When you focus your lens on a subject, anything at that same distance from your lens will also be in focus. Things that are closer to or further from the camera lens will gradually - or quickly – get fuzzy. Your camera's aperture controls the size of this in-focus zone. The image above of the newspaper text is an excellent example of this.  This is called "depth of field", and the smaller your camera's aperture, the larger that depth of field zone is.

Nah, it’s easy.  Your camera’s aperture is just the hole in your lens that allows light into the camera.  In most normal cameras, this hole opens and closes to let in more or less light.  You’ve probably seen references to those little numbers in photography that look like “f/4” or something.  Well, those numbers tell you how large the opening of your aperture is.

Each of these f-stops lets in twice the amount of light as the next. I know that it seems a little weird that the smaller number lets in more light than the larger number, but there's a reason.

If you’re satisfied that I’m not lying to you and you didn’t like math in high school, and certainly don’t want to bring math into your hobby, you have a free pass to skip the next two paragraphs. BUT, if you are one of those people who just needs to know the reason, read on.

The “f-number” is a ratio. When you buy a lens for your camera (assuming its not a zoom lens), it will have a number on it, something like ‘200mm’. That number is the distance from the film in the camera to the lens, when the camera is focused at infinity. It's called your lens' focal length. (As with anything, of course there are exceptions - BUT - I'm doing my best to keep on track and just talk about aperture, so let's skip all of the crazy lens technicalities.)  The f-number is the ratio of that focal length divided by the diameter of the aperture (the width of the opening).

To put all of that gobbledygook simply, when the aperture of a 200mm lens (focal length) is 50 mm (aperture opening) wide, your f-stop will be f/4, because the ratio of 200/50 equals four. If you "stop down" your aperture to half that size - 25 mm wide - your f-stop will be f/8. (200 divided by 25.) So the "f-number" gets larger as you let in less light.

Whew!  Okay. Enough technical stuff. What does all of that have to do with this “depth of field” thing?  As I said in the beginning, when your camera’s aperture is open wide, you’ll get a very shallow dept of field, like the newspaper picture.  When it is closed down (also referred to as “stopped down”), you’ll get a very deep depth of field.

Look at the following photos, for example.  I took some sparkly party hats printed with a bright, crazy pattern of butterflies and flowers, and cut a butterfly out of one of them.  I held the cutout butterfly close to my camera lens and put one of the party hats about a foot away as a background.  Then I took two pictures – one using a wide-open aperture and one using a small aperture.  You can clearly see how in the first image, the shallow depth of field throws the background out of focus and makes the subject stand out, whereas in the second photo with deep depth of field, the patterns all blend together and you can barely distinguish the subject from the background.  Blurring out the background using depth of field also got rid of that distracting wrinkle in the background.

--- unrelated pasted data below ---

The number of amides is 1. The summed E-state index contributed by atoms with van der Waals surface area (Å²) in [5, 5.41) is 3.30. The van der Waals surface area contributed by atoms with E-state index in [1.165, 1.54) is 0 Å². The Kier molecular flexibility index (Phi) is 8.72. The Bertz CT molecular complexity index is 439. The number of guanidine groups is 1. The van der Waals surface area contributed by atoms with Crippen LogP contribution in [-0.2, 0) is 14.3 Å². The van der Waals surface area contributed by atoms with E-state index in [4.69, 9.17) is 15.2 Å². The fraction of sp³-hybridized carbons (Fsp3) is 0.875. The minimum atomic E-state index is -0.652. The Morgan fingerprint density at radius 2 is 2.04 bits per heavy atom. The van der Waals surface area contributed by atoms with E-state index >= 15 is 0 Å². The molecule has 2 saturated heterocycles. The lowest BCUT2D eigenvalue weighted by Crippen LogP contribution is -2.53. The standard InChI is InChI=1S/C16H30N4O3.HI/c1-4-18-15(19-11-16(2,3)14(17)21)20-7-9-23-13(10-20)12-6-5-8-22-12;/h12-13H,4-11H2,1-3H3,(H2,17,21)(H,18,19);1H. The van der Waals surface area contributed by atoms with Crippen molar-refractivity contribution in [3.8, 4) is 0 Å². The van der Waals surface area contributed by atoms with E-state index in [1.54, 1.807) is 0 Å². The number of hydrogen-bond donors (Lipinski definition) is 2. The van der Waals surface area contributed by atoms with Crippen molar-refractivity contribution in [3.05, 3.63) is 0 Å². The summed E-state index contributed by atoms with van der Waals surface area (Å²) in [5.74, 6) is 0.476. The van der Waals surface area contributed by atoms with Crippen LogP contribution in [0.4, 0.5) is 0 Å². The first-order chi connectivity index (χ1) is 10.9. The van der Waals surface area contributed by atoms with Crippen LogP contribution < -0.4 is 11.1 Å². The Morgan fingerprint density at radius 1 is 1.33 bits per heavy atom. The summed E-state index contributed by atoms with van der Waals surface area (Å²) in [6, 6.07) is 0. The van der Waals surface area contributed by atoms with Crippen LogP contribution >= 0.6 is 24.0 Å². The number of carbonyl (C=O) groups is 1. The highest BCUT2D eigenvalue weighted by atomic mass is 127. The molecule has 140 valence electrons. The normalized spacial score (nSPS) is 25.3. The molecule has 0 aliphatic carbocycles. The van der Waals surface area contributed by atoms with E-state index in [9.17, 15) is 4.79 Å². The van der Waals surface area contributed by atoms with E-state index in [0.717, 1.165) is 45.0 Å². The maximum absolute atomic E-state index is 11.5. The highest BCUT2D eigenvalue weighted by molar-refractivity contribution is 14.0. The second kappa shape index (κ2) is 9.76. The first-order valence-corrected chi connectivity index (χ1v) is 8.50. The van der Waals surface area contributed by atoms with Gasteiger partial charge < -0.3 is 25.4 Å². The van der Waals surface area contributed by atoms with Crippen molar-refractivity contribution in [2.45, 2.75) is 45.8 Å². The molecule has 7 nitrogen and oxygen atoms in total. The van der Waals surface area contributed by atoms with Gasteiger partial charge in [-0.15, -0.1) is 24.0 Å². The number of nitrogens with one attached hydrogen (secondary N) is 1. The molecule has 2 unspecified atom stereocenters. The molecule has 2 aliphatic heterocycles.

This technique can come in particularly handy in portraiture. Tightly focus on the subject's face and open up your aperture to blur whatever is in the background. You'll have a portrait that jumps out at you – whammo!  Notice in the following photo, the background is beautiful, but virtually the same color as the subject’s face and hair.  Using a shallow depth of field really makes the boy stand out.

You can also use depth of field to create a sense of distance.  For example, in this photo, the billiard ball that is in focus seems to really stand out far away from the other due to the depth of field used by the photographer.  In actuality, they may only be a few inches apart, but depth of field here really makes the ball in the foreground stand out, adding impact to the composition.

Lastly, you can use depth of field to make one object stand out from a large group of similar objects. The following image would be much less interesting without the varied depth of field. Having that single lock in focus and the vibrant red throughout really makes the focal point of the image “pop”. You will often see this technique used successfully with rows of similar items.

And then, of course, there are the times you want to use deep depth of field – so that just about everything in the picture is in focus. This is commonly used in landscape and architectural photography, and a small aperture is the way to go. Check out the crisp foreground and the clear lines of the trees on the horizon. Beautiful! You really feel like you’re standing there, taking in the view, while being almost able to “touch” the flowers that are closer to you.

There are exceptions to these rules for changing depth of field in the composition of your photograph. But the key is to never quit being creative and having fun. Now go out and mess around with your depth of field and see what you can come up with!

Photographer Credits:
"business section" by halbergman
"Portrait little boy" by joeybrooke80
"Pool Balls - Gritty 1" by ntmw
"Locker row 2" by pablohart
"flowery landscape" by puchan